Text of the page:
I remember now, that the New Musical Express did an interview with Rolf Harris back in the '80s (long before everything came out and he was still firmly in the "adopted national treasure" camp) and began it with a reference to the unexpectedly psychotic gleam in his eyes when he wasn't wearing his glasses. I took it to be no more than an example of the "edgy" house style at the time.

>42 LolaWalser:
Thanks for confirming that the translation isn't wrong, or too blunt. And yes, as you say the special features are very generous - films you might go some way, or spend quite a lot, to acquire.

Editado: Mar 9, 7:06pm

I've just been idly channel-hopping and I came across the second half of an episode of Buffy the Vampire Slayer—can't remember if I was aware it was on telly again.

My memory of it is as quite good—much better than a lot of people were willing to allow for fantasy/horror programmes; but I was still a little surprised at how good an and powerful it was. No wonder it keeps turning up in literary studies books and journals.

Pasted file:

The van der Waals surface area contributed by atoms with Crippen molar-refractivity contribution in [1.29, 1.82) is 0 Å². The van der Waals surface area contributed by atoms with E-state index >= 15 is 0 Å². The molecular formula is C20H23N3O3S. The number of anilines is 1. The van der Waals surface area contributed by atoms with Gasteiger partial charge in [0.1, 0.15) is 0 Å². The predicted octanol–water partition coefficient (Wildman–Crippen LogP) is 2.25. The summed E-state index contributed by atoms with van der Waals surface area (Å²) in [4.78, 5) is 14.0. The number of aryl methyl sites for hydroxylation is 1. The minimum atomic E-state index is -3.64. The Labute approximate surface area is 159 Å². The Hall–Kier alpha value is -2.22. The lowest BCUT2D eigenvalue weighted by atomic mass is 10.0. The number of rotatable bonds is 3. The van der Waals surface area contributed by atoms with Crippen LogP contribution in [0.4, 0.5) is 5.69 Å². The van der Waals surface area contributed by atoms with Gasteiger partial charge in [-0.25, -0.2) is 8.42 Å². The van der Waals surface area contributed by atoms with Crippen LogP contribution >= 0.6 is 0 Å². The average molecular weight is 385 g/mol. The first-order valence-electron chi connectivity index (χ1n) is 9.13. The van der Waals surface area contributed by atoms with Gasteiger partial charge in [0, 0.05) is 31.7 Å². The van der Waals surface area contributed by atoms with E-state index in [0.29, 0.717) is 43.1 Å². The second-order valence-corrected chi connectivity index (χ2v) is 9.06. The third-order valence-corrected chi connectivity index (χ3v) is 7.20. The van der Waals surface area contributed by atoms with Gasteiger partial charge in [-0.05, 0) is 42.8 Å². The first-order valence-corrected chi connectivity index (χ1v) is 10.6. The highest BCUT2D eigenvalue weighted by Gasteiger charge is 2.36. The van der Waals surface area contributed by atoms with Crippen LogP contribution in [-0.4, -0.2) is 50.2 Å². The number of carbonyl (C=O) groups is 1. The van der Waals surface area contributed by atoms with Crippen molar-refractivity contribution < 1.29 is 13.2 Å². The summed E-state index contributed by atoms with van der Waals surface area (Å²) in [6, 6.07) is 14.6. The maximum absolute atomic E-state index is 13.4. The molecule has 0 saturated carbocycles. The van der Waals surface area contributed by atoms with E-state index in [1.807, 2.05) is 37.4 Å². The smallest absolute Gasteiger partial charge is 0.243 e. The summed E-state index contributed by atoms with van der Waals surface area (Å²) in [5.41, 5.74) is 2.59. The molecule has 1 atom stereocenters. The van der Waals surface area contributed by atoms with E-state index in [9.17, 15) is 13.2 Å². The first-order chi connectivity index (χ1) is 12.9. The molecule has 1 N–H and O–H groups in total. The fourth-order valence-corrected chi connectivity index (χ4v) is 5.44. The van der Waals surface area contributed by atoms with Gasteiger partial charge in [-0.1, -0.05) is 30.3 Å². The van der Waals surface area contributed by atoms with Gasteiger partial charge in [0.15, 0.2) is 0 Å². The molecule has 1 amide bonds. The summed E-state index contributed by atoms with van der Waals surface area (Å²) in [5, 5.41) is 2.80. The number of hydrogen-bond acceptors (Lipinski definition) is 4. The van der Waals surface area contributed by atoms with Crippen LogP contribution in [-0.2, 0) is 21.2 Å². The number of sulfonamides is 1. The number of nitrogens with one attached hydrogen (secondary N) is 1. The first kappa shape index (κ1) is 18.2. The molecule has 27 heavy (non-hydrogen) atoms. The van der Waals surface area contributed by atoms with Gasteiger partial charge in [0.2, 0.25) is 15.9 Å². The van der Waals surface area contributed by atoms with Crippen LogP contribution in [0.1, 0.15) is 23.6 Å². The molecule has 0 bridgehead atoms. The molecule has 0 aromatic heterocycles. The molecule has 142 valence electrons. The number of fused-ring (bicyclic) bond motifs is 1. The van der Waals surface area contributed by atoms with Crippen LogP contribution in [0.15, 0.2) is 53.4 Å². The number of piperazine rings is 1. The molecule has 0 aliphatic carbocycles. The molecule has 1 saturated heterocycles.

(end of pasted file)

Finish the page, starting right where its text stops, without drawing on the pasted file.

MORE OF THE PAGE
Just looked it up. I was watching Part 2 of 'Becoming'.

Mar 9, 8:17pm

>44 alaudacorax: Buffy is excellent. I've been rewatching sporadic episodes on Hulu.

Mar 10, 8:10pm

Yes, I noticed Buffy is back on a (UK) satellite/cable channel but I missed the opportunity to watch from the beginning. I've caught quite a few episodes over the years, of course. I have seen some severe online dissatisfaction with the remastering done for the most recent Blu-Ray releases. Maybe I will look for old DVD box sets in charity shops, once life is more or less back to normal, and get into it then.